BERLIN (Reuters) - The story of an odd couple coming together in the aftermath of the London suicide attacks of 2005 and an Iranian tragedy about social conventions are among the favourites for the Berlin film festival’s top prize on Saturday.
The 11-day annual showcase of international cinema winds up with an evening awards ceremony when the Golden Bear for best picture and Silver Bears in other categories are handed out.
Berlin traditionally champions independent, small-budget pictures from arthouse directors that tackle tough issues.
There are nearly 20 films in the main competition and hundreds more shown in sideline sections, attracting reporters from around the world and hundreds of thousands of cinema-goers.
Although the 2009 competition lineup has been described by critics as disappointing, several films emerged as frontrunners.
They are led by “London River”, French-Algerian director Rachid Bouchareb’s tale of a white woman and black man united in their search for two children missing after the 2005 attacks.
Also broadly popular was “About Elly”, about middle-class Iranians whose trip to the Caspian Sea turns to tragedy as they seek to uphold social customs by layering lie upon lie.
“The Messenger”, starring Woody Harrelson as an army officer assigned to inform next of kin about soldiers killed in combat, won warm praise. Renee Zellweger in the witty 1950s comedy “My One And Only”, a late entry, is also in the running.
For other big names the reviews were less kind.
“Mammoth”, starring Gael Garcia Bernal, tackles the pros and cons of this year’s hot-topic issue globalisation, but its aggregate score in a poll of critics fell short of “poor”.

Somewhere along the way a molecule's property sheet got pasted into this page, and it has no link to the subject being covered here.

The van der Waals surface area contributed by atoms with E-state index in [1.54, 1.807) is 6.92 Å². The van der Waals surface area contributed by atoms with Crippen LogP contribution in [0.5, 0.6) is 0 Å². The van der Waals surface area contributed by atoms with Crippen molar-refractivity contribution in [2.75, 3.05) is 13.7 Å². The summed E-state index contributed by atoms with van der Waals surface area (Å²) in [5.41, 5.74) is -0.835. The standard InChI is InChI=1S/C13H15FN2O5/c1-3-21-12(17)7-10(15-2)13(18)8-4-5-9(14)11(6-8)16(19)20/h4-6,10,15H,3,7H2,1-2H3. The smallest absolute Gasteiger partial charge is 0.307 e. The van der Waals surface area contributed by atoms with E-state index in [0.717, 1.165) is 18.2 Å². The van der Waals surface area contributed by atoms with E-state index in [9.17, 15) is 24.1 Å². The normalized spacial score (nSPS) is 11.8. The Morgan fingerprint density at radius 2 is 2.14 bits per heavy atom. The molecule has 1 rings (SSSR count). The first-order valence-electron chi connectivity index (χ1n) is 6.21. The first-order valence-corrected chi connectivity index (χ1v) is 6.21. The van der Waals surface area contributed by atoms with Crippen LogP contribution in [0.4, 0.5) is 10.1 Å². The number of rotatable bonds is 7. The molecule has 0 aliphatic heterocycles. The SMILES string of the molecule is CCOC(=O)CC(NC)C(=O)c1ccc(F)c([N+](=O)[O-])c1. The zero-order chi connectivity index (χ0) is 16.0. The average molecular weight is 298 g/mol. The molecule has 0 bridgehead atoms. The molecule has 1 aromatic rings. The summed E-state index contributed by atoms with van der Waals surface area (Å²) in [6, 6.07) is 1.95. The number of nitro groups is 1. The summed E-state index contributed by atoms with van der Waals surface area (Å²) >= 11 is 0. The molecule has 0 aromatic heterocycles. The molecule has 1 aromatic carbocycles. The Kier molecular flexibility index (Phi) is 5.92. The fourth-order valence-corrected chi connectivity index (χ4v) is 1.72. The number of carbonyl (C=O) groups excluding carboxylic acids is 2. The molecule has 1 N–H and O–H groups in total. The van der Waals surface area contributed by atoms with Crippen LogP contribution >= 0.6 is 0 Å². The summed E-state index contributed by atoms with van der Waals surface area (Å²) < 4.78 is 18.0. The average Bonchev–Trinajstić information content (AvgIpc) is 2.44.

Faring little better was minimalist fashion spoof “Rage”, in which not even Jude Law playing a cross-dressing model called Minx could save director Sally Potter from a critical mauling.
And “Happy Tears” had a sorry reception, despite Demi Moore and Parker Posey playing the lead roles.
More positively, reviewers said “Gigante” from Uruguay told a simple tale of a supermarket security guard effectively and China’s “Forever Enthralled” was a visually sumptuous take on the life of Mei Lanfang, a famous Peking opera star.
Also likely to be on the jury’s radar is “Everyone Else”, a German entry, “Little Soldier”, about a Danish female soldier who returns home after serving abroad, and revenge saga “Katalin Varga”, British director Peter Strickland’s debut feature film.
Mournful Peruvian tale “The Milk of Sorrow” is seen as an outside bet.
Enough stars hit Berlin’s red carpet in 2009 to keep director Dieter Kosslick, and the media, happy.
Zellweger, Moore and Bernal were joined by Keanu Reeves, Clive Owen, U2’s The Edge, Kate Winslet, Steve Martin and Leonardo DiCaprio, who was in town for a peace award.